But around 2011, according to a statement of facts tendered in their court case and obtained by QBM, Myers met businessman Wayne Innes at a conference in Thailand. Innes was a former NSW cop running a business plugging holes with landfill. Innes allegedly thought he could legitimately provide landfill cheaply, but needed an "in" at Ipswich.
The court documents state: "Innes attached himself to (Myers) at this conference, asking him if he had any connections."
Myers did. He got to know Wulff, 67, shortly after the orange-toupee-wearing bureaucrat became council CEO in 2006. They would play golf and dine out.
The dirty business started with one council contract, where Wulff slipped Myers an expression of interest. "This is a huge opportunity, and Innes will pay me big time if I can be seen to get him work with ICC," Myers allegedly told Wulff.
"Wulff took that to mean Myers would share any benefits with him. Wulff says he was attracted to the opportunity because he was in a precarious financial position at the time," the document says.
Wulff, along with statuesque wife Sharon Oxenbridge, had debts. The Global Financial Crisis had worsened their situation, while their Noodle Box franchise was "struggling".
The court heard the bribes eventually worked like this: contractor Innes paid money to middle-man Myers, who passed on a portion to Wulff and Oxenbridge's company Bojangles. On the surface, Myers' company hired Oxenbridge as a consultant. The arrangement, however, was a sham.
A separate sham consultancy was established with Ipswich flood works contractor Claude Walker, who had grown close to Wulff since 2003, when both men were at other jobs.
"The Walkers attended the wedding of Wulff and Oxenbridge in Italy and they holidayed together in Phuket," the court statement of facts state.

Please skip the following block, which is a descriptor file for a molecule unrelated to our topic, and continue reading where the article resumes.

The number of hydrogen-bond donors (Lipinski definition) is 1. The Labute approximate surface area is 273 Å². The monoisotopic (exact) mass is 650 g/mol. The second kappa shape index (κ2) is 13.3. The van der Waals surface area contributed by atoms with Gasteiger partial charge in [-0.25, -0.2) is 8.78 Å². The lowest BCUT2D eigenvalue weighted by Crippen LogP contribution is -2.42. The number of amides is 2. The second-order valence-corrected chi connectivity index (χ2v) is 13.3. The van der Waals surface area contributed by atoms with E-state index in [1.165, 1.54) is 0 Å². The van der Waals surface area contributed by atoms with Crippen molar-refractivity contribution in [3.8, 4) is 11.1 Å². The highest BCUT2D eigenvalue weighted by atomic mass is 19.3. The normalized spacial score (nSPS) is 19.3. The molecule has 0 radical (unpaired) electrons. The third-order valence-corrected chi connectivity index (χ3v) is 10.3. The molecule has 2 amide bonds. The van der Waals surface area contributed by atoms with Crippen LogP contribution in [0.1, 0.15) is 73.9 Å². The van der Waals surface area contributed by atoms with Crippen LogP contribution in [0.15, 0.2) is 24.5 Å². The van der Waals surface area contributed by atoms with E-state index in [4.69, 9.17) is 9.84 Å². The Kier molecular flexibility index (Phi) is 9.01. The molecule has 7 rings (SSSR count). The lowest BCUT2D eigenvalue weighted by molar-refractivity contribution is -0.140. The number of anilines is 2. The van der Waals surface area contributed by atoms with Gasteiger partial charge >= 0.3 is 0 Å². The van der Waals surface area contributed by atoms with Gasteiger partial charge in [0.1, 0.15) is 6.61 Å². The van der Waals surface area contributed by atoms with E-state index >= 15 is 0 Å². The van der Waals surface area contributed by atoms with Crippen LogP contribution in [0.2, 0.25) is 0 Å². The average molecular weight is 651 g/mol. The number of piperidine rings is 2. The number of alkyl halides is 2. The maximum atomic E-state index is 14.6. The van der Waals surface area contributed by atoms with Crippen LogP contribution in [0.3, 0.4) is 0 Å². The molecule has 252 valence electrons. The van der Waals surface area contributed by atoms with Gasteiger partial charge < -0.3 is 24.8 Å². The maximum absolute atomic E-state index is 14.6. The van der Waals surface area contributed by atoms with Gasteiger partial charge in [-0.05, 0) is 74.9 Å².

By 2011, Walker contacted his council mate Wulff in securing work repairing flood damage. Walker ended up pocketing $2500 a day, plus airfares, accommodation and transport. He even rented Wulff's upmarket apartment, which council reimbursed.
The first graft was $2500 in an envelope in 2012. "(Walker) let Wulff know that if there was any way that he could help him further he would be happy to do so," the statement of facts says.
Walker later wired $5500 monthly to Bojangles to cover Oxenbridge's fake consultant bills.
Nearly a decade on, Innes is facing corruption charges but is yet to enter a plea. Meanwhile, Wulff, Oxenbridge and Myers have pleaded guilty and been sentenced to 5 years, 3 years and 2.5 years in jail respectively, although they are appealing.
Also sentenced to three years jail is Walker, whose parting moment with his wife was to hand over his watch before being escorted to his new austere life.
- Set right management tone, such as articulating no tolerance for graft.
- Communicate this tone through organisation, such as setting up whistleblower hotlines.
- Assess risks, including examining your third-party dealings.
- Source: Deloitte Forensic